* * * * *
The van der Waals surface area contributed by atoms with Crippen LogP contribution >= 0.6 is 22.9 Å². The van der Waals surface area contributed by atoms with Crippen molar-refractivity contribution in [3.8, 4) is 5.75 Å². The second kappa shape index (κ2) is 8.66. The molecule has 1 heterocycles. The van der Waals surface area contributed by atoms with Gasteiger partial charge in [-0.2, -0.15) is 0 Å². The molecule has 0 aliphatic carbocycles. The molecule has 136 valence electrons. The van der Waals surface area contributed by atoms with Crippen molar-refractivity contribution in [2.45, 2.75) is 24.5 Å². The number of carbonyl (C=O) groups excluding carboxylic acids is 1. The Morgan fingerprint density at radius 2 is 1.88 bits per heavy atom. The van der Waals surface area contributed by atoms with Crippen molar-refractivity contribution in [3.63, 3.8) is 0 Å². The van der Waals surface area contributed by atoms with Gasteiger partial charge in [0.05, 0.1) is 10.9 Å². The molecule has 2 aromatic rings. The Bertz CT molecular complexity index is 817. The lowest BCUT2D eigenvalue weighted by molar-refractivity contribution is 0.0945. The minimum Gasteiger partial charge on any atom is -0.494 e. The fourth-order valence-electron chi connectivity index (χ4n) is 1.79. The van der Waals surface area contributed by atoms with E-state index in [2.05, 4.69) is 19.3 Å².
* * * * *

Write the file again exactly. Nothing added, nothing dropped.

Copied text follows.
The van der Waals surface area contributed by atoms with Crippen LogP contribution >= 0.6 is 22.9 Å². The van der Waals surface area contributed by atoms with Crippen molar-refractivity contribution in [3.8, 4) is 5.75 Å². The second kappa shape index (κ2) is 8.66. The molecule has 1 heterocycles. The van der Waals surface area contributed by atoms with Gasteiger partial charge in [-0.2, -0.15) is 0 Å². The molecule has 0 aliphatic carbocycles. The molecule has 136 valence electrons. The van der Waals surface area contributed by atoms with Crippen molar-refractivity contribution in [2.45, 2.75) is 24.5 Å². The number of carbonyl (C=O) groups excluding carboxylic acids is 1. The Morgan fingerprint density at radius 2 is 1.88 bits per heavy atom. The van der Waals surface area contributed by atoms with Crippen molar-refractivity contribution in [3.63, 3.8) is 0 Å². The van der Waals surface area contributed by atoms with Gasteiger partial charge in [0.05, 0.1) is 10.9 Å². The molecule has 2 aromatic rings. The Bertz CT molecular complexity index is 817. The lowest BCUT2D eigenvalue weighted by molar-refractivity contribution is 0.0945. The minimum Gasteiger partial charge on any atom is -0.494 e. The fourth-order valence-electron chi connectivity index (χ4n) is 1.79. The van der Waals surface area contributed by atoms with E-state index in [2.05, 4.69) is 19.3 Å².